John: 14st 5lbs (total loss in 28 days: 2.5lbs)

John has fallen off the wagon and seems determined to stay off!

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Ding-dongs and diet wrongs

Someone asked on Twitter, ‘Ever had a fight with a celebrity?’ To be honest, I’ve had a few, but the one which really stands out was my appearance on The Alan Titchmarsh Show on ITV1 in March 2010, just before my nervous breakdown. It was a debate about whether it was a shame that Britons are less aware of the Easter story these days – and it wasn’t a fair debate, either, because it was three Christians (Alan himself, Gloria Hunniford and some arse from Christian radio) against me. This was over nine years ago, so I’m trying to dredge up all the depressing details from the bit of my brain where I’ve repressed them – apologies in advance for any inaccuracies.

I will never forget that Alan, Gloria and The Arse were all horrible and made it very clear that they didn’t like atheists at all. They were making jokes and exchanging pointed glances at my expense, and I felt very isolated and upset. There was literally no one in my corner. If I had been cool-headed when the cameras were rolling, I would have made Barack Obama’s point that ‘We are no longer just a Christian nation, but also a nation of Muslims and Jews and Hindus and Sikhs and non-believers’ (I’m paraphrasing here). I would have asked Gloria, Alan and The Arse from Christian Radio whether they were aware of, say, Zoroastrian stories, or stories of all the other religions – and if not, why was it more of a shame that Britons of other faiths weren’t aware of the details of the Easter story than vice versa?

But prior to the debate, the producer had tried to polarise it and take all the nuance out of it, insisting I ‘go in really hard – it was great when you said on the phone that religion was stupid’. Worse, none of the other participants would talk to me when I tried to be friendly, and then Alan grimly deigned to tell me in a threatening way that the debate would be ‘VERY feisty, VERY feisty indeed.’ When I was introduced as an atheist, I got roundly booed by the blue rinse brigade audience, and Alan joked that the response ‘wasn’t very Christian’, but I could tell that he was loving it. I tried to laugh it off, but was rattled. Then I completely lost my thread during the debate, and said that the Easter story was effectively a snuff movie, but I wasn’t as articulate and cogent as I would have liked to be, as they were all ganging up on me. It was a pretty dreadful performance on my part.

Afterwards, off-camera, Gloria and The Arse laid into me, laughing smugly that I was ‘awful and scary’ and ‘showed atheists in a very poor light’, and I snapped at all three of them that they were ‘fucking arseholes!’ and walked away shaking. My brain was telling me that I was hated and that someone out there was going to kill me, and days later I became suicidal – and the suicidal ideation lasted for over a year. I also refused to appear on telly again for a ridiculous number of years (eight? I’m not sure). However, I’ve never blamed my nervous breakdown on my appearance on the show, because though it was probably a contributory factor, my mental health was already very poor and this was just the last straw.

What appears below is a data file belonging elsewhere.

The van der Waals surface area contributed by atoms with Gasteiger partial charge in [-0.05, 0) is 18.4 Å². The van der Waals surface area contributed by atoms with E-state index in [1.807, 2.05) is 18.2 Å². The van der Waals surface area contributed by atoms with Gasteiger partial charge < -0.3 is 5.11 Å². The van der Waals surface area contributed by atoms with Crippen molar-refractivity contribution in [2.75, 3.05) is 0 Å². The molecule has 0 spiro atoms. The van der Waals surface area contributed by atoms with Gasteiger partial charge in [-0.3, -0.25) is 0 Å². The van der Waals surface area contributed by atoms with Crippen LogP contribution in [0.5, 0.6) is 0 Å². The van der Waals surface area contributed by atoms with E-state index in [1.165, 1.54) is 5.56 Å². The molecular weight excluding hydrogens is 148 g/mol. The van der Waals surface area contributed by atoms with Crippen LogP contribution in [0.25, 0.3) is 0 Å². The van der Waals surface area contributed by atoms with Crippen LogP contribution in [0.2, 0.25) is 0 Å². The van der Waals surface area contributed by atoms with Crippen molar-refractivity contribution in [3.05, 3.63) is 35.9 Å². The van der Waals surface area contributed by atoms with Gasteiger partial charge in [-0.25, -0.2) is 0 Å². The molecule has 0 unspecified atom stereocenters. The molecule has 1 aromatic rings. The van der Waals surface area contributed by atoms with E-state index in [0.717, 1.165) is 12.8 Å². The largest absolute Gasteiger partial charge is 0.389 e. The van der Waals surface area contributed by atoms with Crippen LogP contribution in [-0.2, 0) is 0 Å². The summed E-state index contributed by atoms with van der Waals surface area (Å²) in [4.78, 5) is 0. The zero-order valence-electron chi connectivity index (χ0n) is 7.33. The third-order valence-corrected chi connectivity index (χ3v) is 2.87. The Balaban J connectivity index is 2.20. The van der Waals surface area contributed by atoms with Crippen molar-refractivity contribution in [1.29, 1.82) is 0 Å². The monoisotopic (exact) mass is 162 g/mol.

I can see, though, that being ganged up on 3-1 (plus factoring in the 200-strong elderly Christian audience, who were clearly the last remaining churchgoers in the UK) was not right. Producers have a duty of care and I wasn’t taken care of at all – I guess they thought I could fend for myself, but they were totally wrong. So I can completely understand why there have been suicides after similarly combative shows such as Jeremy Kyle. Leaving a show with the idea that everyone hates you is horrendous, especially in the age of social media.

Alan was right when he said the show would be feisty, but he could also have applied the adjective to me – though very mentally ill and anxious, I am simultaneously quite hot-tempered. I come across as placid and easygoing, but if something riles me, I see red. So during and after filming, I was experiencing a very intense, confusing mixture of anger and fear. They say that all anger is really fear, and they’re probably right, though I was also harbouring fantasies of channelling Rocky. I didn’t kick Gloria in the fanny, Alan in the balls or The Arse in the arse though, even though I really wanted to, as I didn’t want my foot to smell.

*

Anyhow, fast-forwarding nine years to yesterday, I had an awful heated row about money with my ex-husband. We both dredged up lots of bitterness and resentment from our marriage (though friends, we both hold serious grudges and keep score massively. Some therapy would really help right now if either of us could afford it). He apologised for ‘being a dong’, though not before I had a huge emotional binge on all the junk food in the kitchen. So I’m back up to 13 stone again today and feeling very ashamed, which is miserable – but not as miserable as appearing on The Alan Titchmarsh Show.

I swear he’s the subconscious reason I don’t like gardening and have decked my whole back yard.

MY DAILY STATS

Weight: 13st (goal weight: 7st 11lbs)

Waist: 36.5″ (goal: 25″)

Bust: 43″ (goal: 32″)

This post has been made possible by my Patreon supporters Chris Birkett, John Fleming, Mary Clarke, Matthew Sylvester, Brian Engler, Jack Scanlan, Dave Nattriss, Lucy Spencer, Mark White, Shane Jarvis, Emily Hill and Marcus P Knight.

They receive a whole host of amazing rewards in addition to this credit! Please support me on Patreon.